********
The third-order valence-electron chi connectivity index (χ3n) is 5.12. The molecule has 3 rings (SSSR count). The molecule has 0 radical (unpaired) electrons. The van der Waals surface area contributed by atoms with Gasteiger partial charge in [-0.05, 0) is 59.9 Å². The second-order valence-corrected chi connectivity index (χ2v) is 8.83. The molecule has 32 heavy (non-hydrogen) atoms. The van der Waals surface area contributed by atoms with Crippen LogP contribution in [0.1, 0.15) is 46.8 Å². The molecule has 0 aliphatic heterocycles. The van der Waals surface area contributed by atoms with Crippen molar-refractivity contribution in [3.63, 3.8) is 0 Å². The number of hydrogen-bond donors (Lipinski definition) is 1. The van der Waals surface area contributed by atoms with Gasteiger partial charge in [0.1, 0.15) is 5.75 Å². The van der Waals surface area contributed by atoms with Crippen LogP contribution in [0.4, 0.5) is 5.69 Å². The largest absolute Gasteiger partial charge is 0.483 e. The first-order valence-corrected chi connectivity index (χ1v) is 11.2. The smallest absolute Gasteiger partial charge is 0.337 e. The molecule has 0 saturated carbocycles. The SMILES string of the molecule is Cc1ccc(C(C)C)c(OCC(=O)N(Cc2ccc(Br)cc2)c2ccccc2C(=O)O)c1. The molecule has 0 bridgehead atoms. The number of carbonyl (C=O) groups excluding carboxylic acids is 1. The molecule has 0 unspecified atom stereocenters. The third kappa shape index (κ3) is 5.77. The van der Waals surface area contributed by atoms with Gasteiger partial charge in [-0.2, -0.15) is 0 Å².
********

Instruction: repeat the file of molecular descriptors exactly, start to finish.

The third-order valence-electron chi connectivity index (χ3n) is 5.12. The molecule has 3 rings (SSSR count). The molecule has 0 radical (unpaired) electrons. The van der Waals surface area contributed by atoms with Gasteiger partial charge in [-0.05, 0) is 59.9 Å². The second-order valence-corrected chi connectivity index (χ2v) is 8.83. The molecule has 32 heavy (non-hydrogen) atoms. The van der Waals surface area contributed by atoms with Crippen LogP contribution in [0.1, 0.15) is 46.8 Å². The molecule has 0 aliphatic heterocycles. The van der Waals surface area contributed by atoms with Crippen molar-refractivity contribution in [3.63, 3.8) is 0 Å². The number of hydrogen-bond donors (Lipinski definition) is 1. The van der Waals surface area contributed by atoms with Gasteiger partial charge in [0.1, 0.15) is 5.75 Å². The van der Waals surface area contributed by atoms with Crippen LogP contribution in [0.4, 0.5) is 5.69 Å². The largest absolute Gasteiger partial charge is 0.483 e. The first-order valence-corrected chi connectivity index (χ1v) is 11.2. The smallest absolute Gasteiger partial charge is 0.337 e. The molecule has 0 saturated carbocycles. The SMILES string of the molecule is Cc1ccc(C(C)C)c(OCC(=O)N(Cc2ccc(Br)cc2)c2ccccc2C(=O)O)c1. The molecule has 0 bridgehead atoms. The number of carbonyl (C=O) groups excluding carboxylic acids is 1. The molecule has 0 unspecified atom stereocenters. The third kappa shape index (κ3) is 5.77. The van der Waals surface area contributed by atoms with Gasteiger partial charge in [-0.2, -0.15) is 0 Å².